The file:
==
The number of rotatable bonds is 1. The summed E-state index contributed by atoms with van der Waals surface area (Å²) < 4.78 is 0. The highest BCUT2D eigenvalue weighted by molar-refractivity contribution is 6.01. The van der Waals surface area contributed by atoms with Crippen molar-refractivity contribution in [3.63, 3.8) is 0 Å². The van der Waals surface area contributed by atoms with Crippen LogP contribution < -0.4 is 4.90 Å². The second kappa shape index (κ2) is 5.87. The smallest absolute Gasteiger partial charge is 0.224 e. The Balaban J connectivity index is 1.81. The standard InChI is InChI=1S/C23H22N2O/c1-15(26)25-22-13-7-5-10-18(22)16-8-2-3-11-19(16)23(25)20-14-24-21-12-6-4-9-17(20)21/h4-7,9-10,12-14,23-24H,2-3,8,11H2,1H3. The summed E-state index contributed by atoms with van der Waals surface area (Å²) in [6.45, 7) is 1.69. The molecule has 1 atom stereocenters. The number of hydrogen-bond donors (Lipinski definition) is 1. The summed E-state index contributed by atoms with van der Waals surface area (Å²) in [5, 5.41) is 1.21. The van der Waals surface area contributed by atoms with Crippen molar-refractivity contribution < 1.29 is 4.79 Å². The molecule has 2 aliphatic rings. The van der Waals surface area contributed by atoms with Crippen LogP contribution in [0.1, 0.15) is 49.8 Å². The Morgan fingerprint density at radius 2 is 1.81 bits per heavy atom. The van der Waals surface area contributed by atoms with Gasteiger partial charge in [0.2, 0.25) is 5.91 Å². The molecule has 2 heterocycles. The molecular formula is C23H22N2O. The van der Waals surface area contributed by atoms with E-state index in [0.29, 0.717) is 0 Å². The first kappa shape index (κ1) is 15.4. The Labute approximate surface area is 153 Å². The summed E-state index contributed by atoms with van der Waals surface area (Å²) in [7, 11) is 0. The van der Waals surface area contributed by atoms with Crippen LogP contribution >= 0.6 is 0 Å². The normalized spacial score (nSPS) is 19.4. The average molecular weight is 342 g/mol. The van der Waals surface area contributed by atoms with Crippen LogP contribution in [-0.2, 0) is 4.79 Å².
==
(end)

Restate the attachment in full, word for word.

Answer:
The number of rotatable bonds is 1. The summed E-state index contributed by atoms with van der Waals surface area (Å²) < 4.78 is 0. The highest BCUT2D eigenvalue weighted by molar-refractivity contribution is 6.01. The van der Waals surface area contributed by atoms with Crippen molar-refractivity contribution in [3.63, 3.8) is 0 Å². The van der Waals surface area contributed by atoms with Crippen LogP contribution < -0.4 is 4.90 Å². The second kappa shape index (κ2) is 5.87. The smallest absolute Gasteiger partial charge is 0.224 e. The Balaban J connectivity index is 1.81. The standard InChI is InChI=1S/C23H22N2O/c1-15(26)25-22-13-7-5-10-18(22)16-8-2-3-11-19(16)23(25)20-14-24-21-12-6-4-9-17(20)21/h4-7,9-10,12-14,23-24H,2-3,8,11H2,1H3. The summed E-state index contributed by atoms with van der Waals surface area (Å²) in [6.45, 7) is 1.69. The molecule has 1 atom stereocenters. The number of hydrogen-bond donors (Lipinski definition) is 1. The summed E-state index contributed by atoms with van der Waals surface area (Å²) in [5, 5.41) is 1.21. The van der Waals surface area contributed by atoms with Crippen molar-refractivity contribution < 1.29 is 4.79 Å². The molecule has 2 aliphatic rings. The van der Waals surface area contributed by atoms with Crippen LogP contribution in [0.1, 0.15) is 49.8 Å². The Morgan fingerprint density at radius 2 is 1.81 bits per heavy atom. The van der Waals surface area contributed by atoms with Gasteiger partial charge in [0.2, 0.25) is 5.91 Å². The molecule has 2 heterocycles. The molecular formula is C23H22N2O. The van der Waals surface area contributed by atoms with E-state index in [0.29, 0.717) is 0 Å². The first kappa shape index (κ1) is 15.4. The Labute approximate surface area is 153 Å². The summed E-state index contributed by atoms with van der Waals surface area (Å²) in [7, 11) is 0. The van der Waals surface area contributed by atoms with Crippen LogP contribution >= 0.6 is 0 Å². The normalized spacial score (nSPS) is 19.4. The average molecular weight is 342 g/mol. The van der Waals surface area contributed by atoms with Crippen LogP contribution in [-0.2, 0) is 4.79 Å².